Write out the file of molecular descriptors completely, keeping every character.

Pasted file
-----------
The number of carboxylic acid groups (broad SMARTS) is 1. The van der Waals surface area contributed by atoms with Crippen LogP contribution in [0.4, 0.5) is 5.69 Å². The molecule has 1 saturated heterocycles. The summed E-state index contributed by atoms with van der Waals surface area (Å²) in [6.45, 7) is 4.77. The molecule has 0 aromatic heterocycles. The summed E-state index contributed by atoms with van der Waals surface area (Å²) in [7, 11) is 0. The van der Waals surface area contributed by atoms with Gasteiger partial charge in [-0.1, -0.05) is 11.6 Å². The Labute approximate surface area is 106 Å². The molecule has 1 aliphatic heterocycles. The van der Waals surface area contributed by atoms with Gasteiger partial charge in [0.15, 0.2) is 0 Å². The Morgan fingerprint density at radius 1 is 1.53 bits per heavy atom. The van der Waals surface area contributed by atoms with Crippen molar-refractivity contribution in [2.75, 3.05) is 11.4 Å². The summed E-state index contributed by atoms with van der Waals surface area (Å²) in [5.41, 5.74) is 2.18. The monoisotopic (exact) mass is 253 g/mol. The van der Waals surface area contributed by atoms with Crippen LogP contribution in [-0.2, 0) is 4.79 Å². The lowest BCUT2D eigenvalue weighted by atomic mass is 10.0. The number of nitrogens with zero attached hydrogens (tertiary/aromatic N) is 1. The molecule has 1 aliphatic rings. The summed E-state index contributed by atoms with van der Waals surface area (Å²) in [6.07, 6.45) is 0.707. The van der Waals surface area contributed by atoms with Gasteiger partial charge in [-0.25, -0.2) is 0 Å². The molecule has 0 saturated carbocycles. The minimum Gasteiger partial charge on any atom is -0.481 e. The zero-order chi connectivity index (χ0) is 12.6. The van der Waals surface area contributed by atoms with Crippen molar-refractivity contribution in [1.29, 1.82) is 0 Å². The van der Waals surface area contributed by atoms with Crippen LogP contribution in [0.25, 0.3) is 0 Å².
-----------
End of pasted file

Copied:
The number of carboxylic acid groups (broad SMARTS) is 1. The van der Waals surface area contributed by atoms with Crippen LogP contribution in [0.4, 0.5) is 5.69 Å². The molecule has 1 saturated heterocycles. The summed E-state index contributed by atoms with van der Waals surface area (Å²) in [6.45, 7) is 4.77. The molecule has 0 aromatic heterocycles. The summed E-state index contributed by atoms with van der Waals surface area (Å²) in [7, 11) is 0. The van der Waals surface area contributed by atoms with Gasteiger partial charge in [-0.1, -0.05) is 11.6 Å². The Labute approximate surface area is 106 Å². The molecule has 1 aliphatic heterocycles. The van der Waals surface area contributed by atoms with Gasteiger partial charge in [0.15, 0.2) is 0 Å². The Morgan fingerprint density at radius 1 is 1.53 bits per heavy atom. The van der Waals surface area contributed by atoms with Crippen molar-refractivity contribution in [2.75, 3.05) is 11.4 Å². The summed E-state index contributed by atoms with van der Waals surface area (Å²) in [5.41, 5.74) is 2.18. The monoisotopic (exact) mass is 253 g/mol. The van der Waals surface area contributed by atoms with Crippen LogP contribution in [-0.2, 0) is 4.79 Å². The lowest BCUT2D eigenvalue weighted by atomic mass is 10.0. The number of nitrogens with zero attached hydrogens (tertiary/aromatic N) is 1. The molecule has 1 aliphatic rings. The summed E-state index contributed by atoms with van der Waals surface area (Å²) in [6.07, 6.45) is 0.707. The van der Waals surface area contributed by atoms with Gasteiger partial charge in [-0.25, -0.2) is 0 Å². The molecule has 0 saturated carbocycles. The minimum Gasteiger partial charge on any atom is -0.481 e. The zero-order chi connectivity index (χ0) is 12.6. The van der Waals surface area contributed by atoms with Crippen molar-refractivity contribution in [1.29, 1.82) is 0 Å². The van der Waals surface area contributed by atoms with Crippen LogP contribution in [0.25, 0.3) is 0 Å².